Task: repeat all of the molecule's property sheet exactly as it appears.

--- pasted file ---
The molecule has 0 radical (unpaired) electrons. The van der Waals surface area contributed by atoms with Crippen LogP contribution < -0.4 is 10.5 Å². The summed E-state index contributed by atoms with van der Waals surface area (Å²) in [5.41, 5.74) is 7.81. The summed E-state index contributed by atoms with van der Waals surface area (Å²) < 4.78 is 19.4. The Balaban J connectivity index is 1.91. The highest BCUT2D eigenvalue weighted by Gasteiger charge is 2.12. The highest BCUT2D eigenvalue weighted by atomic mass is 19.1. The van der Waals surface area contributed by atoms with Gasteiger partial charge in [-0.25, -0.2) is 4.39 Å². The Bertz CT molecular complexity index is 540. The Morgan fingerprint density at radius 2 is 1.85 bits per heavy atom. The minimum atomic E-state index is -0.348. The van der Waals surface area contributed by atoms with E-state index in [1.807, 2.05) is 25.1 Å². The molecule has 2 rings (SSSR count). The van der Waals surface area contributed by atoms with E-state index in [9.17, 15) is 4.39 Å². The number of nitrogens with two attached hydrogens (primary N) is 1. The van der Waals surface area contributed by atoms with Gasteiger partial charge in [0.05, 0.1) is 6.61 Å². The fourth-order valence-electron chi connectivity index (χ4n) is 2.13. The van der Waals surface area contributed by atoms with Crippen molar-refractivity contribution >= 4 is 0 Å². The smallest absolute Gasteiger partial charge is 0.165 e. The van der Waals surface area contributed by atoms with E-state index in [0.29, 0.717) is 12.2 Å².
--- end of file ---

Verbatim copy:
The molecule has 0 radical (unpaired) electrons. The van der Waals surface area contributed by atoms with Crippen LogP contribution < -0.4 is 10.5 Å². The summed E-state index contributed by atoms with van der Waals surface area (Å²) in [5.41, 5.74) is 7.81. The summed E-state index contributed by atoms with van der Waals surface area (Å²) < 4.78 is 19.4. The Balaban J connectivity index is 1.91. The highest BCUT2D eigenvalue weighted by Gasteiger charge is 2.12. The highest BCUT2D eigenvalue weighted by atomic mass is 19.1. The van der Waals surface area contributed by atoms with Gasteiger partial charge in [-0.25, -0.2) is 4.39 Å². The Bertz CT molecular complexity index is 540. The Morgan fingerprint density at radius 2 is 1.85 bits per heavy atom. The minimum atomic E-state index is -0.348. The van der Waals surface area contributed by atoms with E-state index in [1.807, 2.05) is 25.1 Å². The molecule has 2 rings (SSSR count). The van der Waals surface area contributed by atoms with E-state index in [9.17, 15) is 4.39 Å². The number of nitrogens with two attached hydrogens (primary N) is 1. The van der Waals surface area contributed by atoms with Gasteiger partial charge in [0.05, 0.1) is 6.61 Å². The fourth-order valence-electron chi connectivity index (χ4n) is 2.13. The van der Waals surface area contributed by atoms with Crippen molar-refractivity contribution >= 4 is 0 Å². The smallest absolute Gasteiger partial charge is 0.165 e. The van der Waals surface area contributed by atoms with E-state index in [0.29, 0.717) is 12.2 Å².